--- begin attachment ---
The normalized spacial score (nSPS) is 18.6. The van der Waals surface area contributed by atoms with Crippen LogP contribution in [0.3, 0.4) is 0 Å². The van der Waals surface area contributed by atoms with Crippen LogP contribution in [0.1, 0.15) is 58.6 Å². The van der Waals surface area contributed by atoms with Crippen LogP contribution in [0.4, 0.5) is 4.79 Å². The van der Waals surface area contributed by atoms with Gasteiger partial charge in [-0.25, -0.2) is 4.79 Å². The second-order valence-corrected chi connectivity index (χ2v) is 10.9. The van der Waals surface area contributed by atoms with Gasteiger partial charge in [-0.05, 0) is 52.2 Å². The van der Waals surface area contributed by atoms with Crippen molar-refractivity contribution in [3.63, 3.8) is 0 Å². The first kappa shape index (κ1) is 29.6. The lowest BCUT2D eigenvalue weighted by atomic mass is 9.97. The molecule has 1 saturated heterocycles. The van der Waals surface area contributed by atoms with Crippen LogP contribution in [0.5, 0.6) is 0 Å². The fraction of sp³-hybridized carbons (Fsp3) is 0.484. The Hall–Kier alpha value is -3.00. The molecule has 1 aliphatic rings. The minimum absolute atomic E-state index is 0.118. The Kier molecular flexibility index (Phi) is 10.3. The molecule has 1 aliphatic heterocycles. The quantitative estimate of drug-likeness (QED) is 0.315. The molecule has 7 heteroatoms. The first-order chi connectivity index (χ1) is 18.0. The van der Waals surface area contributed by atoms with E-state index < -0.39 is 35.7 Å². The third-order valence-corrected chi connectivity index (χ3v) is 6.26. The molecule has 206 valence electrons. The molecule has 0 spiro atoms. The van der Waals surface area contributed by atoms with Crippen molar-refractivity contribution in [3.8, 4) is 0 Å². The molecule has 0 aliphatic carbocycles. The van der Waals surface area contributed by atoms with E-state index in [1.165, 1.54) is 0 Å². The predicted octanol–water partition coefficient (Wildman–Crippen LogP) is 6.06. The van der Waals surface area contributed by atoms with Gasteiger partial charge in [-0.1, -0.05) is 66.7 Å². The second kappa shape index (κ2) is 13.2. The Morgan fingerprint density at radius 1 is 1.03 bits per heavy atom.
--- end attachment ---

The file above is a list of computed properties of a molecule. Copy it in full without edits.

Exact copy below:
The normalized spacial score (nSPS) is 18.6. The van der Waals surface area contributed by atoms with Crippen LogP contribution in [0.3, 0.4) is 0 Å². The van der Waals surface area contributed by atoms with Crippen LogP contribution in [0.1, 0.15) is 58.6 Å². The van der Waals surface area contributed by atoms with Crippen LogP contribution in [0.4, 0.5) is 4.79 Å². The van der Waals surface area contributed by atoms with Gasteiger partial charge in [-0.25, -0.2) is 4.79 Å². The second-order valence-corrected chi connectivity index (χ2v) is 10.9. The van der Waals surface area contributed by atoms with Gasteiger partial charge in [-0.05, 0) is 52.2 Å². The van der Waals surface area contributed by atoms with Crippen molar-refractivity contribution in [3.63, 3.8) is 0 Å². The first kappa shape index (κ1) is 29.6. The lowest BCUT2D eigenvalue weighted by atomic mass is 9.97. The molecule has 1 saturated heterocycles. The van der Waals surface area contributed by atoms with Crippen LogP contribution in [0.5, 0.6) is 0 Å². The fraction of sp³-hybridized carbons (Fsp3) is 0.484. The Hall–Kier alpha value is -3.00. The molecule has 1 aliphatic rings. The minimum absolute atomic E-state index is 0.118. The Kier molecular flexibility index (Phi) is 10.3. The molecule has 1 aliphatic heterocycles. The quantitative estimate of drug-likeness (QED) is 0.315. The molecule has 7 heteroatoms. The first-order chi connectivity index (χ1) is 18.0. The van der Waals surface area contributed by atoms with E-state index < -0.39 is 35.7 Å². The third-order valence-corrected chi connectivity index (χ3v) is 6.26. The molecule has 206 valence electrons. The molecule has 0 spiro atoms. The van der Waals surface area contributed by atoms with Crippen molar-refractivity contribution in [3.8, 4) is 0 Å². The molecule has 0 aliphatic carbocycles. The van der Waals surface area contributed by atoms with E-state index in [1.165, 1.54) is 0 Å². The predicted octanol–water partition coefficient (Wildman–Crippen LogP) is 6.06. The van der Waals surface area contributed by atoms with Gasteiger partial charge in [-0.1, -0.05) is 66.7 Å². The second kappa shape index (κ2) is 13.2. The Morgan fingerprint density at radius 1 is 1.03 bits per heavy atom.